Sunday, April 2, 2017

4/2/17 Report - Preserving The Story. Electronic Piracy.

Written by the TreasureGuide for the exclusive use of

Preserve the story.  That is the topic that stuck in my mind the past couple of days.

I was watching Antiques Roadshow and they were talking about a chair that was owned by Ginger Rogers.  The chair wasn't worth much except for the fact that it was owned by the movie star, which increased the value many times.  The expert told the chair's owner to preserve the story and all the documentation that they could find because the documentation would add to the value of the chair.

Provenance can add to the economic value of a coin or other artifact.  An item can be worth more when you can prove that it was owned by a famous person or it was a part of an important historic event, but the story surrounding an object can increase the value of a object in many ways - not just monetarily.

Yesterday I decided to start this post, but I didn't finish it.  It hadn't marinated long enough.  Today I'll get it started.

The first question is what story?  What is the story that should be preserved?

There is a story connected with every find - probably more than one.  The story might not be obvious at first.  You might have to do some research or study to discover the story. You might have to think about the find, how it came about and what it means to you.

The story might be about the history of the object, including things like why it was made, how it was used or how it ended up where it was found, or the story might be more about you and how you made the find or what the find means to you.

Why preserve the story?

There are a lot of possible reasons.  I've already suggested some of those.  There might be an economic incentive.  The story might be more about you than the object though.  The story might be about a time and place in your life.  It might communicate something about yourself.  It might be something that is remembered by you and your family for years to come.

One thing I can tell you for sure is that I never regretted keeping records, but I have regretted not keeping better records.

I never guessed that thirty years later I would enjoy looking at my old metal detecting records.  I still learn new things from old finds as well as my records.

Things that didn't seem important at the time, might seem important years later, and if not important, at least interesting.

It seems that older people, myself included, like to think back about the old days.  You can look back and understand things in a way that you couldn't at the time.  You have a new more complete perspective.  It can be informative, and it can be funny or interesting.  You might not guess that now.

I found a good post on the FamilySearch blog that you might find helpful.  It gives some good tips on how to keep memories alive.  The title of the post is Preservation Week—Helping Us Keep the Memories of Our Life Alive.  Those memories are not just for you.  They are also for your family, and possibly your friends, and maybe even generations to come.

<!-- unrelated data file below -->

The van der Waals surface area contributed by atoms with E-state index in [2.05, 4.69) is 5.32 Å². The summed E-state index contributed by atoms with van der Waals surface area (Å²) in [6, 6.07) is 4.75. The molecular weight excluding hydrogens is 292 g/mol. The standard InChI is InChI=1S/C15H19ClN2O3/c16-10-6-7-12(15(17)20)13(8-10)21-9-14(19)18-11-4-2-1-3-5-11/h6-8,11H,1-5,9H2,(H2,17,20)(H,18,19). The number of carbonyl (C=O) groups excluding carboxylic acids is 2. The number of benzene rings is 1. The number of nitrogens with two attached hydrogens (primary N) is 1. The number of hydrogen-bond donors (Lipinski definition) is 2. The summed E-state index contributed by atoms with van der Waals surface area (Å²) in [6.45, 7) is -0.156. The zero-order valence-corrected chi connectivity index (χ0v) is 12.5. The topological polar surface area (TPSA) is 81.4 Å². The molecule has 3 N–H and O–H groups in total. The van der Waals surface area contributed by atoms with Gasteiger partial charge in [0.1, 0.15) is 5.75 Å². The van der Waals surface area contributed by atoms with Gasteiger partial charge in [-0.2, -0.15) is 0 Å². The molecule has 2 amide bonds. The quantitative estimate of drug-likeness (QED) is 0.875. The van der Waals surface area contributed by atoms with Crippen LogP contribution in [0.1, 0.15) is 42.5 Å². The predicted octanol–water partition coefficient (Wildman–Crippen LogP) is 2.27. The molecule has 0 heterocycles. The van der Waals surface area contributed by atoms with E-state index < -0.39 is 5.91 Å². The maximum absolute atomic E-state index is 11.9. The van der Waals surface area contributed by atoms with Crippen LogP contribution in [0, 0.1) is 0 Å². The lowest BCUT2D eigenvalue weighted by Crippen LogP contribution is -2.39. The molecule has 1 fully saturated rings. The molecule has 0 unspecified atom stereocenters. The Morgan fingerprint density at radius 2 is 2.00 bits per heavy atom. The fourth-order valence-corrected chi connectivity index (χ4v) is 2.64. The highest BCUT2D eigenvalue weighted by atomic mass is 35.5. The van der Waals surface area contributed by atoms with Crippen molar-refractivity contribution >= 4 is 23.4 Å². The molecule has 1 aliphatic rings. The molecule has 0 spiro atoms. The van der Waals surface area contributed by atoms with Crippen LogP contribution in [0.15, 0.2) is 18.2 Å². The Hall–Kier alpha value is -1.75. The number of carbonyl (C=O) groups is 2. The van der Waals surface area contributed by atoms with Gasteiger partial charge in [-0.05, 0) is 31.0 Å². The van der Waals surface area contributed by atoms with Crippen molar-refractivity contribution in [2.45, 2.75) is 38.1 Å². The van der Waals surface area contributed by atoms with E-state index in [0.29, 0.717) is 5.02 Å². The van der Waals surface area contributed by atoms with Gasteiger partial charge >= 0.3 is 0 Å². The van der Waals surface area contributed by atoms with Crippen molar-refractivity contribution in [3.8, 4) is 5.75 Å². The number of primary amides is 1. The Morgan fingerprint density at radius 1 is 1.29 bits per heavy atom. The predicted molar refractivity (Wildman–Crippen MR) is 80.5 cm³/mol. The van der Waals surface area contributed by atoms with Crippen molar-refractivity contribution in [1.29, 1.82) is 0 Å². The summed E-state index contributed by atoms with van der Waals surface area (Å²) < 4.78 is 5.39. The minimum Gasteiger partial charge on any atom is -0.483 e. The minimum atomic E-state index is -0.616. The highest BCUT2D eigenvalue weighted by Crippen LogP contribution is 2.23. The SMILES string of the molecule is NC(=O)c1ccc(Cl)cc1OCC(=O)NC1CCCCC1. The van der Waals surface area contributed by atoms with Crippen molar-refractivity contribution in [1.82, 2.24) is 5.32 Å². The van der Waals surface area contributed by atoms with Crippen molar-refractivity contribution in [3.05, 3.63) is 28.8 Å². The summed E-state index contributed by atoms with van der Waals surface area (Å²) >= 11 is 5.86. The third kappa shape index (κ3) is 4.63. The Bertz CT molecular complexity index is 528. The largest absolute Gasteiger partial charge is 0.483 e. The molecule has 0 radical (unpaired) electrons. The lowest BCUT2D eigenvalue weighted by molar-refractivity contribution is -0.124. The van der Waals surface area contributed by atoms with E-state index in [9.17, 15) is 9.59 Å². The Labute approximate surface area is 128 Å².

The post gives some good suggestions on how to store and protect your collections.  Paper deteriorates, especially in Florida. The hear and humidity takes a big toll.  If you collect books, postcards, stamps or ephemera of any kind, you should be well aware of how paper deteriorates in hot humid weather. Bugs can also be a problem.

Don't rely on digital storage.  Devices change rapidly.  Those nice digital photos and records that you have on your electronic devices might not be accessible when those devices fail or become obsolete.

Here is the link. I think it is well worth reading.


Back in June of 2013 I had posted a coupled brief notes relative to George Orwell's book 1984 and NSA hacking.  NSA introduces vulnerabilities into cell phone networks worldwide so they can monitor them.  A problem with doing that is that once the vulnerabilities have been introduced, others can make use of those vulnerabilities, including what you might call bad actors.  It is therefore highly possible, if not likely, that the Russian hacking that has recently been the topic of endless news programs, if not made rediculously easy by the highly publicized poor security practiced by high ranking government officials, would have occurred through exploitation of vulnerabilities actually introduced by NSA.

For more information on those topics, I suggest the following.

Besides the need for treasure hunters to be broadly informed, they should also be aware that while treasure maps and codes were at one time a bigger part of treasure hunting, electronics now play a huge roll.  Pirates once sailed the seven seas, now pirate surf the net.

As you undoubtedly know, every major commercial venture in the world wants your browsing data and major companies and other bad actors alike are eager to sell whatever data they can collect.  Disney, collects tons of data on their customers.  They can tell you the day and time that you entered any of their parks for years and years. Their magic bands do more than facilitate the customer experience.


The surf is smooth and the tides are moderating.  The water should be pleasant.

Happy hunting,